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Why Buying Used Tech Is a Genius Move

Before you spend big bucks on that new tablet or smartphone, look for a used option—it could be the smartest buy you make all year.
Why Buying Used Tech Is a Genius Move
Jonathon Kambouris

If you're like me, you see the word “used” in front of “tech” and you instantly think “junk”—outdated smartphones and virus-hobbled computers. And that’s a shame. Because used tech doesn’t have to mean bad tech. In fact, buying secondhand computers, tablets, and smartphones isn’t just an ethical move—after all, e-waste is responsible for 70% of America’s toxic waste—it’s a terrific way to score a total steal.

That used smartphone? It could be brand new yet cost 40% less because the first buyer changed his mind about the model. That refurbished iPad could be a rejected birthday gift (wrong color!) that was never even turned on. And the biggest source of secondhand stock? Trade-ins for newer models, though the current ones are working just fine. Here’s how to get yourself some great deals.

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Whether you’re hunting for a gaming console or a smartphone, there are a few crucial rules to follow.

First, be sure to check your credit card’s fine print, because many—including Amex and Visa Signature—don’t offer their typical purchase protection on used goods. So if there’s a problem with one of those gadgets, you’re out of luck chasing a refund. The smarter play is to opt for PayPal on these purchases: Its policy is very generous, as it provides a 180-day window during which you can claim refunds on defective items.

Then it’s all about timing. The secondhand price of last year’s iPhone will drop as soon as this year’s appears. But surprisingly, those prices also usually soften whenever a rival, like Samsung or LG, launches its latest competitor. Across every tech sector from laptops to tablets, it’s a universal truth: If you purchase an older model when there’s a major new product launch, you’ll get a good deal.

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Buying pre-owned electronics is a bit like shopping for a secondhand car: You should stick to a certified dealer.

Sure, Craigslist is full of tempting, dirtcheap deals on almost any gadget. But cash-on-a-corner handoffs provide zero payment protection—at best, the phone is defective. At worst, it’s stolen.

Among certified sources, there’s nowhere better than Apple itself, which even has its own online store for refurbished products. Every refurbished item on offer there has been assessed for both function and appearance in exactly the same way as its factory-fresh counterparts. If the product is being resold after a repair, it’s like new: Scratched or damaged parts will have been replaced. Older iPods and iPads always receive brand-new batteries and outer shells, too. These secondhand products come with a full one-year warranty and are eligible for standard AppleCare. The only difference is price: Discounts on tablets and laptops can hit 25%, while peripherals like Apple TV might go up to as much as 40% off.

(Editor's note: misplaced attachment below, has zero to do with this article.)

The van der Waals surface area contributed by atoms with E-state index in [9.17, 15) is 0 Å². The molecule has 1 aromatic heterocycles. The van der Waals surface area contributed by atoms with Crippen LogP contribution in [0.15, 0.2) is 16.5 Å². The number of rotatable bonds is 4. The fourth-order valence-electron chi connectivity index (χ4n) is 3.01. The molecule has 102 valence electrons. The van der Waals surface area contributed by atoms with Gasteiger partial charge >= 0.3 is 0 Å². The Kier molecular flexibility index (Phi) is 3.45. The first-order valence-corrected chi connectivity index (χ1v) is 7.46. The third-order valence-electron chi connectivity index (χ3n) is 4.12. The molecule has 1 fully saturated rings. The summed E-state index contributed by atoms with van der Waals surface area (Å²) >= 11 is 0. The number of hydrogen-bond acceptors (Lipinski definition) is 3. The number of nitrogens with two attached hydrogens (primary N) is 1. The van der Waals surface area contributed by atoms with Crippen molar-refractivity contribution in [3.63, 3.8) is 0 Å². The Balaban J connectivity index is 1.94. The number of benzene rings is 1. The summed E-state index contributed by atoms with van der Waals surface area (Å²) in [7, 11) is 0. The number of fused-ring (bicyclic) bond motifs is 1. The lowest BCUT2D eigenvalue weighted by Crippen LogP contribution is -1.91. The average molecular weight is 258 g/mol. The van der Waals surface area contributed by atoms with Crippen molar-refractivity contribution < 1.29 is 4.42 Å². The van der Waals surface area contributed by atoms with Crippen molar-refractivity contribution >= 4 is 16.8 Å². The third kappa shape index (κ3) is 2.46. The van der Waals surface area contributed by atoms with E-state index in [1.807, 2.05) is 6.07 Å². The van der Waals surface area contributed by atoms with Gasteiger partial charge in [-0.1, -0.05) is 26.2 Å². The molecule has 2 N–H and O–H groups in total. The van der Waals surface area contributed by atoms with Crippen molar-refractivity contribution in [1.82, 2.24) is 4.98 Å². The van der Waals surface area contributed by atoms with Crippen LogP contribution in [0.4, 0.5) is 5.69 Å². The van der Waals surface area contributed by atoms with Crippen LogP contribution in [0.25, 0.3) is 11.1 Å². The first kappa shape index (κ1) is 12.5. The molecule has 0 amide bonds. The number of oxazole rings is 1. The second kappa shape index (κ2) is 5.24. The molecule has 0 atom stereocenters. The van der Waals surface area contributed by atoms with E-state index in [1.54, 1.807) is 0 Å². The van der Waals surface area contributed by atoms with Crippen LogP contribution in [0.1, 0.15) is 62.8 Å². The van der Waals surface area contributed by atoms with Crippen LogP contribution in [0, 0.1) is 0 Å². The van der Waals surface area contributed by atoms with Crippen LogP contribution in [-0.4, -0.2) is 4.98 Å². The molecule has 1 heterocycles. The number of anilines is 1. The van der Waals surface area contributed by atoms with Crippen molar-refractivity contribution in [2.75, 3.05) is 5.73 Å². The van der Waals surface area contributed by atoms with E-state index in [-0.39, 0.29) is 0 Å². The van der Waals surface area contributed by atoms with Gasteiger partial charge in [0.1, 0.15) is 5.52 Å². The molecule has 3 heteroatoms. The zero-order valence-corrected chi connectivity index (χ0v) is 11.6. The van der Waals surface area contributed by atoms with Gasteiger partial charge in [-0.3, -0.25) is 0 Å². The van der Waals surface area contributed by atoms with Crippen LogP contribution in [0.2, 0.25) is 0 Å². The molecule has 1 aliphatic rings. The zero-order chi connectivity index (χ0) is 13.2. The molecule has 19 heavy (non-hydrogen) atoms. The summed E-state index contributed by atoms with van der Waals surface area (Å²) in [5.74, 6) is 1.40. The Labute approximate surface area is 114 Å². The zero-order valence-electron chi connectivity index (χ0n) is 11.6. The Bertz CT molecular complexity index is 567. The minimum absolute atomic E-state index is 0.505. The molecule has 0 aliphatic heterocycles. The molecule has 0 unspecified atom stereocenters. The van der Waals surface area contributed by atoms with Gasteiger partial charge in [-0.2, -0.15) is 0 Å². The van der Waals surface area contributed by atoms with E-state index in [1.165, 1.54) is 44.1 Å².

The only drawback you’ll find is the spotty inventory, especially on not-so-old items.To track the stuff you want, you can create automated alerts using one of two free online services. Refurb Tracker ( alerts you when a product becomes available. ( does the same, but boasts handier features, including pricing histories.

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Easy. For Android products, check out Gazelle ( or BuyBackWorld (, which hoover up tons of used items, inspect them, then resell them on eBay. The best place to check if you’re getting a deal is on Flipsy (, which continually aggregates prices from multiple sellers.

If you’re looking for other tech toys, try Amazon’s Warehouse Deals ( for everything from cameras to kitchen mixers. They’re mostly returned items, whose condition has been hand-graded by Amazon staffers: Skip anything marked “Acceptable” or “Good.” Search only for “Like new,” which means the box wasn’t even opened, or “Very good,” code for a top-tier refurb. Though there’s a generous 30-day return window, Amazon offers no warranty whatsoever on these goods, so it’s more important than ever to use PayPal when purchasing.

Video game juggernaut GameStop offers a similar window on secondhand software it sells via a dedicated pre-owned channel (, with the bonus of a 30-day guaranteed exchange for the same model or game, and a full refund within seven days of purchase. There may be cosmetic wear on discs, and missing boxes, but frankly, the discounts are simply too huge to ignore.


As the secondary market for high-quality, good-as-new, heavily marked-down refurbished items continues to balloon (the analyst Gartner expects the refurbished phone market alone to more than double in size from 2014 to 2017, with 120 million pre-owned smartphones for sale worldwide), don’t forget that buying used is all about reading the fine print. Though a recent study found that only 5% of returned electronics were actually defective—the other 95% were simply unwanted—you could end up with a dud. The federal retail laws around secondhand goods are lax, and meaningless terms with no legal definition—like “certified pre-owned,” “factory conditioned,” and “remanufactured”—are carelessly flung about with abandon.

So focus on the seller’s return policy as your safeguard, and steer clear of certain categories: Large screens are more problem prone, meaning items like TVs and monitors are riskier purchases than laptops and phones. And you don’t need me to tell you that it’s just gross to consider a refurbed Fitbit or Apple Watch. Yes, sometimes buying new really is your best option.

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